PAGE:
Dangers of street flooding

Dangers of Street Flooding

The dangers of street flooding can be costly. We’ve all read about people who drown while driving through flooded underpasses. But other dangers exist, too. Costly ones.

On Tuesday 1/24/23, the Lake Houston Area received a 5-year rain. Streets flooded throughout the area because storm sewers are generally designed to carry 1- to 2-year rains.

So, water backed up into streets. When cars and trucks tried to plow through the ponding water, they set up waves that slapped against people’s homes. This video dramatically shows what those waves can do.

And when the ponding water rises over the level of your tailpipe, it will choke your engine and stall your car. It can also flood the interior and ruin your electronics.

It’s impossible to tell the depth of water accurately in these situations.

Progressive Insurance lists common problems with flood-damaged cars. Flooded vehicles can easily turn into total losses. “Flooded cars are often declared a total loss because repairing water damage is complicated and costly,” they say. “A total loss means the insurance company has determined that the damage cannot be repaired safely, or the cost to repair the vehicle is more than the value of the car.”

So, your best bet is to stay home and watch Wheel-of-Fortune reruns until the water recedes.

The roads cleared about an hour after the homeowner took these photos. The dangers of street flooding disappeared down the storm drains.

Diagnosing Street Flooding Problems

If your street flooded and the streets around you didn’t, you may want to call authorities and have them see if your storm sewers are blocked.

You might also be interested in seeing if the storm drain inlets are located at the lowest points on your block. Here’s how to check the elevations.

Finally, examine the storm drain inlets and make sure you have sufficient drainage. There are many different sizes and types.

Posted by Bob Rehak on 1/26/23

1976 Days after Hurricane Harvey

Royal Pines

5-Year Rain Brings White Oak Creek Close to 100-Year Mark in Royal Pines

Between 1:00 and 3:00 PM on 1/24/23, approximately 3.6 inches of rain fell over Royal Pines in southeast Montgomery County. According to Atlas-14 rainfall tables, that qualifies as a 5-year rainfall event. But floodwaters from White Oak creek approached the edge of the 100-year floodplain. And missing silt fences let sediment escape into the wetlands that border the property.

5-Year Rain

A friend who lives a mile from Royal Pines recorded about 4″ on his rain gage for the full day. A check of nearby rain gages on the Harris County Flood Warning System, showed that the official gage at FM1485 and the San Jacinto East Fork recorded approximately 3.6 inches between 1 and 3 PM today.

Harris County Flood Warning System hyetograph shows approximately 3.6 inches fell in two hours on 1/24/23.

Cross-referencing that rate with NOAA’s Atlas-14 rainfall probability estimates for this area, we can see that 3.6 inches in 2 hours equals a 5-year rain.

atlas 14 rainfall probabilities
NOAA Atlas 14 rainfall probabilities for Lake Houston Area.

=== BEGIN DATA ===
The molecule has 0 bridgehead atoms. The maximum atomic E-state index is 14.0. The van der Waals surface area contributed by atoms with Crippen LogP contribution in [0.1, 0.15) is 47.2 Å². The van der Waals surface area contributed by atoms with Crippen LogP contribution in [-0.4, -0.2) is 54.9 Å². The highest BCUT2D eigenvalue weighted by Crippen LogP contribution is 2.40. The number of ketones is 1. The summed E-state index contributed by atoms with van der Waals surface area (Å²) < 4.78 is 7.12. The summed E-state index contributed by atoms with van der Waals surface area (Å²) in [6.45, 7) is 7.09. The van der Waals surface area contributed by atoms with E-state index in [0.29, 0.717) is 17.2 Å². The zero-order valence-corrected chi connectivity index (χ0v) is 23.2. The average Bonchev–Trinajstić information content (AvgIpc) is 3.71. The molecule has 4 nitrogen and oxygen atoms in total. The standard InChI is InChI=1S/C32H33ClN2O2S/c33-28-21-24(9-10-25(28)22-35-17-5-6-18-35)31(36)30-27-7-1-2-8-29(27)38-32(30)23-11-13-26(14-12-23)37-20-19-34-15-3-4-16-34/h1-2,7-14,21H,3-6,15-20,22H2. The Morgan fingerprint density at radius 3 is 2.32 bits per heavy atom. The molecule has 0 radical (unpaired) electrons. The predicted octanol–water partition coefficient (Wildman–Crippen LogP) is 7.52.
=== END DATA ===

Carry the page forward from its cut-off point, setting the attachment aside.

100-Year Flood Line

Now let’s look at how close that 5-year rain came to the 100-year flood line. In the construction diagram below, the developer shows the edge of the 100-year flood plain. It’s the dotted line between Zone AE and Zone X. I’ve circled the relevant portion in red.

If you were to project that line toward the lower right, it would roughly parallel the heavy black line that forms the eastern boundary of Country Colony, which you can see in the middle right of the photo below.

Floodwaters from Creek Overflow Royal Pines

The water comes almost to the edge of the floodplain shown in the construction diagram above.

Looking SE across Royal Pines. County Colony in upper right.

That big area filled with water, is a part of White Oak Creek cutting across Royal Pines. Think it’s just standing water? Think again.

The closer shot below shows water streaming through the soon-to-be subdivision and filling the Country Colony drainage ditch to overflowing.

Notice the water streaming through the cleared area and carrying away sediment downstream.

Notice also how the floodwaters approach what appears to be some sort of water treatment facility in the upper right.

These shots also document the absence of silt fence on the eastern side of Royal Pines.

All that silt will migrate down White Oak Creek and Caney Creek into the East Fork San Jacinto which the City of Houston just dredged at great public expense. The public also must foot the bill for increased water-purification costs.

From Harris County Flood Education Mapping Tool.

More Missing Silt Fence in NW Corner of Royal Pines

The SE corner of Royal Pines wasn’t the only part of the development missing silt fence. The developer removed it from the NW corner – where a neighbor has now flooded three times in two months.

Looking N toward White Oak Creek. Contractors removed the silt fence last week. Rain then swept sediment into the woods.

Those woods contain sensitive wetlands.

Notice how water coming from the north (left) is clear. But water coming from Royal Pines (right) is filled with sediment.
The muck filled the wetlands for more than a mile downstream.

How Can a 5-Year Rain Reach Almost as Far as a 100-Year Floodplain?

We need an answer to that question before this development starts pouring concrete. There are several possible explanations.

  • Clearcutting accelerated runoff.
  • Bulldozers compacted soil, limiting the rate of infiltration.
  • The developer hasn’t built any stormwater-detention-basin capacity to offset the increased runoff.
  • Planners used old (lower) Montgomery County rainfall data to determine the extent of the floodplain in their plats and plans.
  • Engineers didn’t count on the cumulative impact of insufficiently mitigated upstream development, some of which used beat-the-peak, hydrologic-timing surveys to avoid building detention basins.
  • The developer altered the landscape.
  • More rain fell upstream than at the gage shown above.
  • Some or all of the above.

I took these photos within an hour of the end of the rain. So there wasn’t much time for water to work its way downstream very far.